When Conversational Assistants Meet: Delegating, Mediating, and Channeling

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Consumers speak and listen (and/or type into and read) to conversational assistants to obtain information, perform tasks, or be entertained, and these assistants are becoming widely used because they provide handy services to users when and where they are needed. Whether conversational assistants are embedded in your car, your mobile device, your home computer, your TV, or some other appliance, we rely on them for snippets of entertainment, information, and communication throughout the day.

There are many conversational assistants available, and many more are being developed all the time. Soon, every website will either become voice-enabled or become themselves a conversational assistant. Rather than compete for your attention, how can they be made to cooperate?

The Open Voice Network has explored the possibilities and established three patterns for how conversational assistants can collaborate: They can delegate, mediate, and channel. The table below summarizes these patterns with their descriptions and possible uses.



Possible uses


·  Agent A gives control to Agent B

·  Agent A is replaced by Agent B

·  Switch between agents: generalized agent, such as Alexa, gives control to specialized agent, such as Home Depot Shopping

·  Switch between tasks: text-only is replaced by graphics

·  Switch between tasks: collect address information to collect order items


· Agent A acts as user for Agent B

· Agent A receives “just-in-time” help from Agent B

·  Help-on-demand: Immediate help in current context when needed

·  Common resources: dictionary, thesaurus, area codes, country codes, postal codes, weather info, stock quotes, TV guide

·  Time management: reminders, notifications

·  Task completion: form fill-in, repetitive task automation

·  Instant replay: what was I doing before the interruption


·  Agent A speaks for Agent B

·  Agent A interprets what Agent B says

·   Recognition: voice brands and earcons

·   Translation: between national languages

·   Audio adjustment: volume, gain, speed

·   Fraud prevention: voice authentication

Delegation occurs when one conversational assistant gives control to another conversational assistant. Users switch between apps on their mobile devices and PCs by pausing one and invoking another, or simply making a switch. Users should be able to switch between the operations of various conversational assistants. Conversational assistants must support the typical human thought process of going from one topic or activity to the next—for example, a shopping assistant giving control to a payment assistant after checkout.

Mediation occurs when one conversational assistant acts as a user of another conversational assistant. Just as users call upon experts to help them with complex problems, a conversational assistant should confer with other conversational assistants. Mediation enables just-in-time help whenever and wherever needed. An example is instant replay—replaying the conversation just prior to an interruption to remind the user what he was doing.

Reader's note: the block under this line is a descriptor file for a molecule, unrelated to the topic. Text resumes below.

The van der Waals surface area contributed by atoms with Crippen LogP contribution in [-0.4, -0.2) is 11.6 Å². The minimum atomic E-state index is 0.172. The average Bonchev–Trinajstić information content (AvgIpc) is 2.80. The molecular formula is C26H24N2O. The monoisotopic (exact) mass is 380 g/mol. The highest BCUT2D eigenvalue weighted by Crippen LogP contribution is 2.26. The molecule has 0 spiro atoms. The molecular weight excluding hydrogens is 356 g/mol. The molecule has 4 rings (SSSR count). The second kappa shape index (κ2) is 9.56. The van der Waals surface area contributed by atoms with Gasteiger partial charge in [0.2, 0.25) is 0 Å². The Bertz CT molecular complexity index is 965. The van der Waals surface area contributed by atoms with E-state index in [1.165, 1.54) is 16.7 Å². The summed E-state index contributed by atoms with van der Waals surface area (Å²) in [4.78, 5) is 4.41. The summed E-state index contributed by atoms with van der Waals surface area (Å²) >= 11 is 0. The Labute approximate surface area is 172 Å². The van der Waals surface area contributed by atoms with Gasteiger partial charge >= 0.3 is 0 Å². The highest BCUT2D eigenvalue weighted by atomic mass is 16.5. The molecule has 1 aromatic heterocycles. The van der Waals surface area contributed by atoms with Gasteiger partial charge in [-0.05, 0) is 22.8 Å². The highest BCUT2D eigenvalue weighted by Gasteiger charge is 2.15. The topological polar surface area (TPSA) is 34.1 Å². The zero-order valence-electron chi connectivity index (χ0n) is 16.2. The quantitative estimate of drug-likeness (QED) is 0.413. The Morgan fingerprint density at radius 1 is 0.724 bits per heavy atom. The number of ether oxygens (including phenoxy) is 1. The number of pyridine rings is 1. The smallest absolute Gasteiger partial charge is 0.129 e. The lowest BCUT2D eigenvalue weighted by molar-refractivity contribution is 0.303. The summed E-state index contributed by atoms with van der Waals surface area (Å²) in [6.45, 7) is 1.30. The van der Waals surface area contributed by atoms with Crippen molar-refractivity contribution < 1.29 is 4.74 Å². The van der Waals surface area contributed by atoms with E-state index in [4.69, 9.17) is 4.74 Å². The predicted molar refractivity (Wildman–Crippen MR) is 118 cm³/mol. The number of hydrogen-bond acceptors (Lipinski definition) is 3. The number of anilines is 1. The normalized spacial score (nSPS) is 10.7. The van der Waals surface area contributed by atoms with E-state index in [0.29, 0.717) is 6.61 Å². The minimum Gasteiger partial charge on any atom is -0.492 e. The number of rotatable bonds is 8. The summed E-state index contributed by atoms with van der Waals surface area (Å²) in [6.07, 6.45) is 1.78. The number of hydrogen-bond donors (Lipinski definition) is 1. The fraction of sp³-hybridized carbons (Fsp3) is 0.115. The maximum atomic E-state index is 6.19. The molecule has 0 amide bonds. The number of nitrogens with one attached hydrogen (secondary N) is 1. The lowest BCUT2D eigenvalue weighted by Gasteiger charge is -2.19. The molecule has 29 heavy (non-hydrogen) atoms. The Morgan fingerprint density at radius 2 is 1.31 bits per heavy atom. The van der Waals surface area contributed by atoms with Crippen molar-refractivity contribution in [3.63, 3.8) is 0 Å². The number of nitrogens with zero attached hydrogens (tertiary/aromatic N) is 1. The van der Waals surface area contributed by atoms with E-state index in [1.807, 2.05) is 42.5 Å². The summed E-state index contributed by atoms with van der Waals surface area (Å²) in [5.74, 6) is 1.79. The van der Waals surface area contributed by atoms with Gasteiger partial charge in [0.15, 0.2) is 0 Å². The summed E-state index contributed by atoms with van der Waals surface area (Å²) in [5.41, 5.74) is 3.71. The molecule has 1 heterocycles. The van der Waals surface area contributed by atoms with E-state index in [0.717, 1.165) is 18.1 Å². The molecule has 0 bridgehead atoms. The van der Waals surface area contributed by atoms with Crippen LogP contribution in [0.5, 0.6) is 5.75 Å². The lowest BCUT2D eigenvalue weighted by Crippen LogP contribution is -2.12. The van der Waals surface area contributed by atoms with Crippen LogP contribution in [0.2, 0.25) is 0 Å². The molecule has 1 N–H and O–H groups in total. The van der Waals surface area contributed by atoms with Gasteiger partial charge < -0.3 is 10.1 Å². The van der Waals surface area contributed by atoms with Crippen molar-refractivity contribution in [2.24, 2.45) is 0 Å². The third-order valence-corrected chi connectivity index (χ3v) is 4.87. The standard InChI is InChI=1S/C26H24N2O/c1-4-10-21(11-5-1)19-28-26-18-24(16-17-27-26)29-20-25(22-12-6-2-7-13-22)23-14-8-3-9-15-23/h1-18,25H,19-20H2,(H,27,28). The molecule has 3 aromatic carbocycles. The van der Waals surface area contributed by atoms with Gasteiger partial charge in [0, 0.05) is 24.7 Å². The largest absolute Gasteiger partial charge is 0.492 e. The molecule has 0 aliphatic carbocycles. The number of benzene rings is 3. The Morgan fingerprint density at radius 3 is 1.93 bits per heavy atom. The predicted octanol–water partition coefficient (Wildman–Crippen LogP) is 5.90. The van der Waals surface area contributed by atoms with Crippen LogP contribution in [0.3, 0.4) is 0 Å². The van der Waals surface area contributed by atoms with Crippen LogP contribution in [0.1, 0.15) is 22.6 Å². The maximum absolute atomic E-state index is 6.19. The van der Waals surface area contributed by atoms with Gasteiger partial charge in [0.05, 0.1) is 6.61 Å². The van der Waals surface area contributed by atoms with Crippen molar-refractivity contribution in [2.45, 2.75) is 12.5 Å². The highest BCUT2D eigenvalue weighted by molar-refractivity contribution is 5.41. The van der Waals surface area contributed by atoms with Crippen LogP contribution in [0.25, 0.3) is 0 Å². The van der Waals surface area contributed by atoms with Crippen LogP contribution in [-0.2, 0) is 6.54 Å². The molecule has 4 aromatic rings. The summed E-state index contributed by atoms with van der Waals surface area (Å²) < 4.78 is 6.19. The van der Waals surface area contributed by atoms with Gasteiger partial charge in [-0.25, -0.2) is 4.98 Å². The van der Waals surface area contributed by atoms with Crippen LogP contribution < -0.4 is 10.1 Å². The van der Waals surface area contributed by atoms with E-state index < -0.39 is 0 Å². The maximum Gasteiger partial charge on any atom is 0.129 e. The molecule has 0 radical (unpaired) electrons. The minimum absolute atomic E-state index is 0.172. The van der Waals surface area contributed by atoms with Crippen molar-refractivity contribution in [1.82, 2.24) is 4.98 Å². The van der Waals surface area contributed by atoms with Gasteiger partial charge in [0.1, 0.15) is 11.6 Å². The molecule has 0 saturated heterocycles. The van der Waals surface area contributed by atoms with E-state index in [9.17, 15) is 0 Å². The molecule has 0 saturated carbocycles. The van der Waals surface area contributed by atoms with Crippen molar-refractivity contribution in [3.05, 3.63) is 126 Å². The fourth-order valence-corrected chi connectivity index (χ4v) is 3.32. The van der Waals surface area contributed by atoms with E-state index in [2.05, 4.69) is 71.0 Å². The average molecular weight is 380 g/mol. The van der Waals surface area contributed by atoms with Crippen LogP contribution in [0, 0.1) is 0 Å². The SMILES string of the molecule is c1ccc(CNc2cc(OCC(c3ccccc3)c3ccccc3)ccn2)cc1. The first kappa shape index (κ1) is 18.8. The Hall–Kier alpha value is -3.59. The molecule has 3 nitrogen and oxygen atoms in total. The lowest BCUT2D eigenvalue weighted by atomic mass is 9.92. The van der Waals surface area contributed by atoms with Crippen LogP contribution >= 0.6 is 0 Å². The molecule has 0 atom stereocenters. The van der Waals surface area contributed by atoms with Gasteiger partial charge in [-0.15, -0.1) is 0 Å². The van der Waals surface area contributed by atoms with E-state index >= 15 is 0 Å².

Channeling occurs when one assistant speaks for another. Some assistants can modify the voice characteristics of another voice assistant. For example, a channeling assistant slows the audio rate for non-native speakers or cognitively impaired speakers or increases the audio volume for the hearing impaired.

Delegation, mediation, and channeling of conversational assistants are three patterns that occur frequently in interoperable systems. The patterns are useful especially when applied universally. Examples include translations between Spanish and English for all conversational assistants and automatic answers for frequently asked questions, such as contact information required by shopping applications or information-request applications.

As you create conversational assistants, think about how the operations of your assistant could be made simpler by switching to those of another rather than trying to do everything within your assistant; how to structure content for reuse as just-in-time mediation for other applications; and how your assistant could benefit from content modification, such as translation or other universal channeling services.

The Open Voice Network (https://openvoicenetwork.org/) welcomes suggestions about these and other patterns that can occur when using interoperable conversational assistants. For more information about delegation, mediation, and channeling, see “Interoperability Architectural Patterns—Initial Thoughts” at https://openvoicenetwork.org/docs/interoperability-architectural-patterns-initial-thoughts/. x

James A. Larson, Ph.D., is senior advisor to the Open Voice Network and is the co-program chair of the SpeehTEK Conference. He can be reached at jlarson@infotoday.com.

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